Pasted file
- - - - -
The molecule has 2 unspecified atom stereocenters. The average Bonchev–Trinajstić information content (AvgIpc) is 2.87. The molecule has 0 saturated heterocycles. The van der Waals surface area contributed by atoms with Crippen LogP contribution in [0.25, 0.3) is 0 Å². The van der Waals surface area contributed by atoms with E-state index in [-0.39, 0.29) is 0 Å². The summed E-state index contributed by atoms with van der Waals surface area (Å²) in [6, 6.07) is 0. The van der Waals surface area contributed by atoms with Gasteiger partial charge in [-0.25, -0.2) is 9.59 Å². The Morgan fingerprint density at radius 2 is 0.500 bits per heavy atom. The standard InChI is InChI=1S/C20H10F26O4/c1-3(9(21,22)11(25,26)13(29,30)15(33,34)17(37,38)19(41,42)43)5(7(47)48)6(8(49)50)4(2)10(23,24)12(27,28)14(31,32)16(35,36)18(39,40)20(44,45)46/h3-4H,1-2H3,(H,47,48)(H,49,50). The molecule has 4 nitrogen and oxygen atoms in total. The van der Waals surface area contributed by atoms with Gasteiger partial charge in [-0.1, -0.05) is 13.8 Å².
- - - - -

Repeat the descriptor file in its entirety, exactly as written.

The molecule has 2 unspecified atom stereocenters. The average Bonchev–Trinajstić information content (AvgIpc) is 2.87. The molecule has 0 saturated heterocycles. The van der Waals surface area contributed by atoms with Crippen LogP contribution in [0.25, 0.3) is 0 Å². The van der Waals surface area contributed by atoms with E-state index in [-0.39, 0.29) is 0 Å². The summed E-state index contributed by atoms with van der Waals surface area (Å²) in [6, 6.07) is 0. The van der Waals surface area contributed by atoms with Gasteiger partial charge in [-0.25, -0.2) is 9.59 Å². The Morgan fingerprint density at radius 2 is 0.500 bits per heavy atom. The standard InChI is InChI=1S/C20H10F26O4/c1-3(9(21,22)11(25,26)13(29,30)15(33,34)17(37,38)19(41,42)43)5(7(47)48)6(8(49)50)4(2)10(23,24)12(27,28)14(31,32)16(35,36)18(39,40)20(44,45)46/h3-4H,1-2H3,(H,47,48)(H,49,50). The molecule has 4 nitrogen and oxygen atoms in total. The van der Waals surface area contributed by atoms with Gasteiger partial charge in [-0.1, -0.05) is 13.8 Å².